You have permission to edit this article.

KC Museum's Neon Plaza may be renamed for local bank as part of six-figure donation


Kern County Museum Executive Director Mike McCoy and Bakersfield homebuilder and businessman Bryan Batey stand in the center of the museum's Neon Plaza on Friday. Batey, through his nonprofit foundation, has offered a $100,000 donation to the museum, with a focus on the plaza. In exchnge, the name of the plaza will be changed to Mission Bank Neon Plaza. Batey is on the board of directors of Mission Bank.

It's no secret that the Kern County Museum has been experiencing a revival of sorts, despite the challenges the nonprofit has faced during the COVID-19 pandemic.

The museum's new Trolly Car Station, its Raymond A. Watson Transportation Exhibit and its growing Neon Plaza are just three examples of the extraordinary growth that has been taking place at this 16-acre repository of local history.

Now the 80-year-old museum is about to receive another shot in the arm, a $100,000 donation designed to take the neon plaza to the next level, while bringing a name change to the popular collection.

"The naming of this portion of the Kern County Museum, the Mission Bank Neon Plaza, was requested by the board of directors of the Kern County Museum Foundation, and the donors, Bryan Batey and the Batey family, through the Batey Charitable Fund," the county's Chief General Services Officer Geoffrey Hill submitted in a proposed resolution that will go before the Kern County Board of Supervisors on Tuesday.

Longtime local homebuilder Bryan Batey, a co-owner of Mission Bank who serves on Mission Bank's board of directors, said his family and especially his mother, Gayle Batey, have been longtime supporters of the museum.

"I served as a director of the Kern County Museum Foundation for a period of time and came to appreciate the amazing things that the staff and volunteers at the museum are doing," Batey said in a statement.

"Museum Director Mike McCoy has been instrumental in completing the Ray Watson Transportation Exhibit and I recognized there was a financial need to complete the Neon Plaza, which is the entry to the automotive area and the Trolly Car Exhibit."

The vote by supervisors Tuesday is not expected to be controversial.

"I think it is appropriate to offer naming rights for major donations to specific exhibits," said Kern County Supervisor Mike Maggard. "There is a precedent for it at the museum."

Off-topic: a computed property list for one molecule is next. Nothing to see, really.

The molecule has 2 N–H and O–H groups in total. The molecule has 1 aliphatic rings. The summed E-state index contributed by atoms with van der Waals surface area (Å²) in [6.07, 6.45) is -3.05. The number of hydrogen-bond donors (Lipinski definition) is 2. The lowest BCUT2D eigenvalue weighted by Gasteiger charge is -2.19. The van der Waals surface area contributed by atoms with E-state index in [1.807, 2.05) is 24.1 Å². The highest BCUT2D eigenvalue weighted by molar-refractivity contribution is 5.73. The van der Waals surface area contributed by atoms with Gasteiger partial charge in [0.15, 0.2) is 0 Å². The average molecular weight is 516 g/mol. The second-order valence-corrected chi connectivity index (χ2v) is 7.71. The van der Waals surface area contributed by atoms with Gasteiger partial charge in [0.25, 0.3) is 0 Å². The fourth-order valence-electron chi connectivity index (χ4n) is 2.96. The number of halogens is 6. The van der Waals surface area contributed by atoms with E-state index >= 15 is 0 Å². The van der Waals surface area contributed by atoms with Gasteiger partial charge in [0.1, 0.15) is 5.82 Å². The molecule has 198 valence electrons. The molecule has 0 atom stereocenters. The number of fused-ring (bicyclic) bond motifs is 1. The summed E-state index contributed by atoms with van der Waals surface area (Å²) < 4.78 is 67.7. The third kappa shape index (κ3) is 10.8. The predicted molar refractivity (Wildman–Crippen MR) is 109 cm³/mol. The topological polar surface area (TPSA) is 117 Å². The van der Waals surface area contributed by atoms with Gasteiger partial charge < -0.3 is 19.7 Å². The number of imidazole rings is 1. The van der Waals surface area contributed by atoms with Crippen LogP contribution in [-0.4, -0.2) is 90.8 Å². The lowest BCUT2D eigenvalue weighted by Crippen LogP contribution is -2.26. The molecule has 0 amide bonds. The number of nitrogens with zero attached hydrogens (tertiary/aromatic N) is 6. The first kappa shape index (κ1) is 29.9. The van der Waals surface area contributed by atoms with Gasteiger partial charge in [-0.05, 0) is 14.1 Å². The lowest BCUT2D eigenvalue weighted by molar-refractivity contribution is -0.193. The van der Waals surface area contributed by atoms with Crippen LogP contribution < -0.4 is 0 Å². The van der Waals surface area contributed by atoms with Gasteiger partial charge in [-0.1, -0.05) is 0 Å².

Indeed the AERA Energy Gallery, the Tejon Ranch Gallery, and the Watson exhibit are just a few of the projects at the museum that have been named for individual and corporate sponsors.

Carola Rupert Enriquez, who served as museum director in the 1980s, said the museum was originally intended to cover the earliest days to the horse-and-buggy era, hence the name Pioneer Village for the outdoor grounds.

"When I arrived as director in 1981, we already had thousands of collection items from later periods, so we began to explore how best to expand the museum's focus and cover the true expanse of Kern County history," she said. "The dustbowl migration, the 1950s nightclub scene, and the colorful neon signs being displaced as businesses closed were all part of our revised collections policy."

The concrete for the Neon Plaza was poured 30 years ago to complement the newly collected gas station building, Rupert Enriquez recalled, and it seemed a natural fit to start erecting the neon sign collection around the gas station on poles so that the viewer’s vantage point was similar to the original streetscape.

"The resulting and ever-expanding Neon Plaza is a completely unique space to visit, and is ideal for rental space and museum events," she said. "I am thrilled it remains relevant to the community and its visitors.

"I am very pleased that the Batey family and Mission Bank see the exceptional qualities of the space and will make a significant contribution to its upkeep and expansion."

AJ Antongiovani, CEO of Mission Bank, said supporting the Neon Plaza seemed like a natural fit for the only independent, locally owned community bank headquartered in Bakersfield.

The vintage neons are "physical and visible" reminders of successful local businesses from the past, he said, businesses that were not so different from those the bank supports today.

"It just makes sense that we support this exhibit," he said.

McCoy, who has been at the center of this revival, said it would be a mistake to think of the neon signs as just hardware and neon tubing. They tell stories, he said, of people and places.

"Each one of these signs tells the story of Kern County and some of our incredible pioneers," he said. "Floyd Burcham, Jim Baker, Frank Amestoy and the Andre Brothers. Businesses like Dewar's, Stinson Stationers and Saba's helped grow our community."

The Batey gift, he said, allowed the museum to "fast-track the project and really move toward the end zone."

For Batey, the gift is about a family that thrived because of an extraordinary community.

The family's gift to the community, Batey said, was ultimately made possible by the community itself.

"Our family's gift to the museum is the result of the good fortune that our family has enjoyed in Kern County since Ben and Gayle Batey first arrived in Shafter in 1960," he said. "We have been truly blessed.

"This gift would not have been possible without the efforts of the many employees, subcontractors, tradesmen, homebuyers, Realtors and friends who have supported our family business."

Reporter Steven Mayer can be reached at 661-395-7353. Follow him on Facebook and on Twitter: @semayerTBC.